Ms. Liebeck should have been hailed as a hero: a working-class woman, standing up to a corporation and holding them accountable for their unsafe policies, and changing those policies for the public good. However, as the story was repeated across the wire services – and the copy shortened to fit the national and international news – important details, such as the scalding temperature of the coffee, the severity of Ms. Liebeck’s burns and her repeated attempts to settle out of court for far more modest sums, were lost on the cutting-room floor. The emerging alternative narrative, of a money-grubbing woman misusing the court system to steal from the honest family company, was far from accurate – and much more useful to corporate lawyers intent on discouraging others from coming forward with similar cases.

Stella Liebeck became a despised pariah, receiving mail-bags full of poison pen letters, wishing her misfortune and pain. Forbidden by the settlement to speak on her own behalf, she and her beleaguered family could only stand silently by as she became a punchline in a Jay Leno monologue, a throwaway gag in sitcoms like Seinfeld and Futurama, and even a lyric in a popular country western song: “Plasma getting bigger/ Jesus getting smaller/ Spill a cup of coffee/ Win a million dollars”. The kneejerk reaction of outrage assured that the nation accepted the false news pouring forth from the media, demonizing a woman who had dared to sue a national icon. Emotions, running high, obscured the true facts.

Grassroots organizations of concerned citizens organized protests against frivolous lawsuits – except that the “concerned citizens” were, in fact, paid representatives of such large corporations as Pfizer, Texaco, and Philip Morris Tobacco: these multinational firms, under the name Citizens Against Lawsuit Abuse, continue to sponsor and stage protests to highlight the issue of frivolous lawsuits – an issue which, according to such experts as William Haltom and Michael McCann, in their book Distorting the Law: Politics, Media, and the Litigation Crisis, is vastly exaggerated in scope by these groups: in fact, such “personal injury” lawsuits are on a decline, and, instead of garnering millions for an injury, a plaintiff receives on average $55,000 – barely enough to cover the medical bills, let alone lawyers’ fees.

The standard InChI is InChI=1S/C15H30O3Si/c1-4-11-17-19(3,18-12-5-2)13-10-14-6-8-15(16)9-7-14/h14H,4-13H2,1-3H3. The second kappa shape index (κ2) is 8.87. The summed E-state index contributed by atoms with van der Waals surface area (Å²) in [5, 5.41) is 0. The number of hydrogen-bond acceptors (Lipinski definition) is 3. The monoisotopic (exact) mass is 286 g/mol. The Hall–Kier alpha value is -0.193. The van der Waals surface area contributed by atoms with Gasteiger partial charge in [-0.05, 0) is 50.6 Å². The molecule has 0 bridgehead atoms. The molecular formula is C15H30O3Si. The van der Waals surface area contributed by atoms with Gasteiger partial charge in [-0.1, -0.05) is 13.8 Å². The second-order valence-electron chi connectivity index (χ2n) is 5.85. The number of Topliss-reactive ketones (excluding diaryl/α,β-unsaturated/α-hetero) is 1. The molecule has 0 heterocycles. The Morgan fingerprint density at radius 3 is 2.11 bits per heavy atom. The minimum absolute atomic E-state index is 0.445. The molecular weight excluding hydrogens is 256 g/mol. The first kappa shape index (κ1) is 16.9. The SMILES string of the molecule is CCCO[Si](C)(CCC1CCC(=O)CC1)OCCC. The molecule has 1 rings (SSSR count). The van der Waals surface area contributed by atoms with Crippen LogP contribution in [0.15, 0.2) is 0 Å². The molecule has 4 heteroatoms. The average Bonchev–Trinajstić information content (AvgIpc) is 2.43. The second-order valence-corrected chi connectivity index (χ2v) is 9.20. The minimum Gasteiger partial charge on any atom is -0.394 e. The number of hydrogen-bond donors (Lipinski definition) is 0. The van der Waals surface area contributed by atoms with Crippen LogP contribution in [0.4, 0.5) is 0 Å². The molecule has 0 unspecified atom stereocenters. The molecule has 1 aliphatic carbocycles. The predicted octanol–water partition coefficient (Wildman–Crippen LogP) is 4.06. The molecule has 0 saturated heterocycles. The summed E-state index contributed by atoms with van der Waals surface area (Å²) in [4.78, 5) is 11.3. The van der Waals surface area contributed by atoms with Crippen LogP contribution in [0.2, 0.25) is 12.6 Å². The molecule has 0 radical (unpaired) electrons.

For Stella Liebeck, her legal fight might have been successful, but the conseqences were far from happy: for the rest of her life, she had to withstand endless abuse from misinformed people who, due to fake news, could not – and would not – see the case for what it really was. “My mother was made the villain… it feels like bullying,” her daughter recalled in a recent interview. “The emotion she went through – she felt like people were coming at her.”

Ms. Liebeck died in 2004, at the age of 92.

Editor's Note: While we at OMF value all free expression of opinion, the views expressed by our contributing authors are their own and do not necessarily reflect the opinions of OMF, its board members, or trustees.

What do you think about this article? Do you agree? Do you have a story about fake news that you’d like to share? We’d love to hear from you! 

Mind Your Language – the Perils of Verbal Deception

Sometimes we simply do not know what we are saying. For instance, how many atheists pause before they say ‘goodbye’, because they understand that it is a contraction of ‘God be with you’ so contradicts their beliefs?

Words move away from their original meanings – ‘tawdry’ from ‘St Audrey’s lace’ or ‘exorbitant’ from ‘out of the wheel track’, for instance. And words can also vary in their meanings from one country to another. As George Bernard Shaw said, the US and the UK are ‘divided by a common language.’ Even simple terms like ‘potato chips’ have different meanings (and please avoid ‘fanny’ in polite company when in the UK!).

The dictionary-makers track the movement of language and try to keep up, but with over a million words and counting in the English language, it is a hard task.

Language separates us from the other species. Without language, we would be nothing more than chimpanzees. Language provides us with collective memory, so allows us to build on the insights – the memes – of past generations.